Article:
In the first place, it isn't. "It's Kind of a Funny Story," that is. Most of what is supposed to pass for humor in this picture comes from the patients in a New York City psych ward. Look at the funny old schizophrenic shouting out non sequiturs at inopportune moments. See the two patients get into a fight over a breakfast burrito. My sides are splitting.
Of course, it always could be worse. If the movie doesn't exactly fly over the cuckoo's nest, it doesn't crash into it, either.
Sixteen-year-old Craig (Keir Gilchrist, TV's "United States of Tara"), beset by the intolerable pressures of grades, love, parents and other of the common ingredients of teenage angst " I'll forgive you if you think the kid's presented as something of a wuss " checks himself into the hospital. He thinks the doctor will give him a prescription for Zoloft and send him home.
Instead, he's committed himself to a week of observation, to be spent in the adult section. Craig's a little scared by this, but we soon see that his new pals are just lovable loonies. Hell, after no interview at all by anyone on the hospital staff, he's even sent immediately to share a room. I guess everyone thinks he looks harmless. You know, like Ted Bundy.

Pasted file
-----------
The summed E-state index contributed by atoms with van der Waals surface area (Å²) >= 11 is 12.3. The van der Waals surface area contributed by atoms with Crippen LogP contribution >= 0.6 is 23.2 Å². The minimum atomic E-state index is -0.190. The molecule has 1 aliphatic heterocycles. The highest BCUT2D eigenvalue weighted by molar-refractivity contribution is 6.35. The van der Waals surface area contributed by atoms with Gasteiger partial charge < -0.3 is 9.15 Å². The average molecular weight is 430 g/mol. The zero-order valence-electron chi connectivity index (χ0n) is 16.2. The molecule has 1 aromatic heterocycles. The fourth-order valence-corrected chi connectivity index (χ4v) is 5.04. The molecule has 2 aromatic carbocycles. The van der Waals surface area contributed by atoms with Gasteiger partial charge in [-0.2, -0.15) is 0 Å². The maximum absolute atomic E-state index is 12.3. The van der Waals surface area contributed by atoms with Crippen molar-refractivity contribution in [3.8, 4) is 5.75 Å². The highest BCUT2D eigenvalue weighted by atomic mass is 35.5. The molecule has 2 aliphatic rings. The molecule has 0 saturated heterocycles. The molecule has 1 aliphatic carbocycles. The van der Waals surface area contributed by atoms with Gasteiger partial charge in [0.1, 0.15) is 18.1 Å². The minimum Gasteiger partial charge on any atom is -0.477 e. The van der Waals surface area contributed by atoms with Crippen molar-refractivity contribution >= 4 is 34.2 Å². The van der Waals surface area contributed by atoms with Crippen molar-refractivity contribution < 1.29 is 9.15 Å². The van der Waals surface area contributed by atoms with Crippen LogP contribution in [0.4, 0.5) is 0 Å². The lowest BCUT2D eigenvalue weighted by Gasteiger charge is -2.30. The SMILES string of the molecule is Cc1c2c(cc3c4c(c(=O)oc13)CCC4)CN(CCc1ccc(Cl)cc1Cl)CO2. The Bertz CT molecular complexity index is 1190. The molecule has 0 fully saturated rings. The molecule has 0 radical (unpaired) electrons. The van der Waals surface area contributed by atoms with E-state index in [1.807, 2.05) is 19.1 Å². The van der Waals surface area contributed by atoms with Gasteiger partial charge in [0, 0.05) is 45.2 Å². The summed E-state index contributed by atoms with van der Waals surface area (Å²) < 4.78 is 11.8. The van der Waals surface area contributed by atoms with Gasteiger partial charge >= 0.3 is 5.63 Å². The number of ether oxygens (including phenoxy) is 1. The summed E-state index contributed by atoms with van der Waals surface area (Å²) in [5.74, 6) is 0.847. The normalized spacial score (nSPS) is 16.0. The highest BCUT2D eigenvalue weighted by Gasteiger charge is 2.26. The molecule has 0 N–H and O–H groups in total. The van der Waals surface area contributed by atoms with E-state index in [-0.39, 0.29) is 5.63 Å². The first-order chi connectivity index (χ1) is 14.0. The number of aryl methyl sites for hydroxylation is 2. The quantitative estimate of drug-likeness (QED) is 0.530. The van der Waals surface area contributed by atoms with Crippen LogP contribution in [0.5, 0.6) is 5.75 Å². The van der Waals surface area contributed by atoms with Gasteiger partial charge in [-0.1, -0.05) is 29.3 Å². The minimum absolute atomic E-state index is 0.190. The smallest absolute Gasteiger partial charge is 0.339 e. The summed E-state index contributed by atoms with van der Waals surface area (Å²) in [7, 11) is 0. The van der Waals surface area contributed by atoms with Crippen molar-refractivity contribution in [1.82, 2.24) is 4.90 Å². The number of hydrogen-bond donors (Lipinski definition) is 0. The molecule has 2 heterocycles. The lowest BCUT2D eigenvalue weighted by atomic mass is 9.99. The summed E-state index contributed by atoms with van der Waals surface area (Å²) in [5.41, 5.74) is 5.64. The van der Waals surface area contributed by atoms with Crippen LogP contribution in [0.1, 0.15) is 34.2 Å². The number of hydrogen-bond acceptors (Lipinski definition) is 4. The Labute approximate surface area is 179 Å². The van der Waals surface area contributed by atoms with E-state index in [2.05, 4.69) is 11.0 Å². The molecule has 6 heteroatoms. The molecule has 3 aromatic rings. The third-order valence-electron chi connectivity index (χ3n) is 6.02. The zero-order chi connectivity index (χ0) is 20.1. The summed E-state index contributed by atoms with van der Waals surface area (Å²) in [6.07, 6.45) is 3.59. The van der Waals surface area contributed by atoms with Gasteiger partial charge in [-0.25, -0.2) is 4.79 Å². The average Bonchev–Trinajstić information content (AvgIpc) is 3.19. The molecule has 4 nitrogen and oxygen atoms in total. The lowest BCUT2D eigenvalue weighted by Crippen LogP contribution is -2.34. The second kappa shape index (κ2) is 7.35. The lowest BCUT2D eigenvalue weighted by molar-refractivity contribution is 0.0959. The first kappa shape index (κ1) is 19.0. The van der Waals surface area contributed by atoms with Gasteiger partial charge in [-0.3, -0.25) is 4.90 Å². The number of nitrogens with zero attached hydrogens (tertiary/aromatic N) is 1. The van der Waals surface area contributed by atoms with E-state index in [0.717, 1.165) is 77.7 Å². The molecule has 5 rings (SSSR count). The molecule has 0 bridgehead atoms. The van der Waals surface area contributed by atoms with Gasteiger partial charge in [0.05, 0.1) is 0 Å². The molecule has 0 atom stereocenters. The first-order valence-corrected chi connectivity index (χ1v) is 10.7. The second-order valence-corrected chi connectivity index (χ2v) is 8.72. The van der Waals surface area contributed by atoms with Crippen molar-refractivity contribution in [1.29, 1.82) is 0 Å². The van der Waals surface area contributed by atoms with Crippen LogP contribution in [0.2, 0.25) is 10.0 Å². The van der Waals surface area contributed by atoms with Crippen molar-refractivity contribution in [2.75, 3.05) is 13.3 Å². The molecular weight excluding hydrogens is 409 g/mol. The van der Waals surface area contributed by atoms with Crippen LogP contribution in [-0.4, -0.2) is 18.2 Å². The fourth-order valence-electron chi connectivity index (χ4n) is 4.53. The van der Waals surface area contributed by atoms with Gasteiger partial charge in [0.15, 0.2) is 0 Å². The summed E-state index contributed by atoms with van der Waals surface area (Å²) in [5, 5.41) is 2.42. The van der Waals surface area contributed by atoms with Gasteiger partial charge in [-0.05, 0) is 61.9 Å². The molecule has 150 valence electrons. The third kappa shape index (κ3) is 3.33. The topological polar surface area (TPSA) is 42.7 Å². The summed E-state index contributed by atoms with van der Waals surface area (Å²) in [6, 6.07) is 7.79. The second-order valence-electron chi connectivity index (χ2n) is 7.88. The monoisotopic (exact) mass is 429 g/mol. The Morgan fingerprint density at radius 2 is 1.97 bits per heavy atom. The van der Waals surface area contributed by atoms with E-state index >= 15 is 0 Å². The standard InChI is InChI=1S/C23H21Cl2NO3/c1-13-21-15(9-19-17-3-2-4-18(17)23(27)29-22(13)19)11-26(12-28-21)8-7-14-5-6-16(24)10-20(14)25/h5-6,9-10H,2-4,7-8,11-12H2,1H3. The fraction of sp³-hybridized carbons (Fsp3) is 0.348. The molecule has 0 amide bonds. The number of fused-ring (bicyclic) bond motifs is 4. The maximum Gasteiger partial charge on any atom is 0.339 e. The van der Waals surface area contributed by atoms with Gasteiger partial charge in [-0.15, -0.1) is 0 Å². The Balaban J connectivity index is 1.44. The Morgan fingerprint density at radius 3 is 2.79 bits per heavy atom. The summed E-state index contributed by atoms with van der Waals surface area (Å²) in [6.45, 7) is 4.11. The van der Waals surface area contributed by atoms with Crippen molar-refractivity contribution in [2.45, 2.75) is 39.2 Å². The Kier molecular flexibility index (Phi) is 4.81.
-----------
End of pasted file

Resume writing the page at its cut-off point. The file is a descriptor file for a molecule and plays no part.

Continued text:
He quickly meets Bobby (Zach Galifianakis, "Dinner for Schmucks"), a six-time suicide attempter who appears to be about 90-percent normal from the neck up.
Then Craig meets and falls for Noelle (Emma Roberts, "Valentine's Day"), a cutter who appears to become cured by his presence. The two share secrets and histories and, as luck would have it, turn out to be exactly what the other needs. Aren't we lucky that life turns out that way so often?
By the end of Craig's week, he's learned that he didn't have it so bad after all, that his parents aren't really all that terrible, that his pals back in high school are pretty OK, and that all mental patients really need is love and empathy. And lots of medication.
The film was adapted from a novel by Ned Vizzini and co-directed by Anna Boden and Ryan Fleck (he directed "Half Nelson," which they co-wrote). As directors, Boden and Fleck avoided the biggest mistake they could have made, which would have been casting Michael Cera in the lead. The actual leads are fine.
Galifianakis is on quite a roll right now, and I hope he doesn't become overexposed, thereby setting himself off on the Jack Black Road to Irrelevance. Other notable performances come from Viola Davis ("Eat Pray Love") as psychiatrist Dr. Minerva, Jeremy Davies (TV's "Lost") as one of her staff, and Matthew Mayer ("The Killer Inside Me") as one of Bobby's buddies.
There's a hollowness at the center of this film, as if its makers wanted to create something different from the run of standard psychiatric-hospital dramadies, but couldn't help falling back on the clich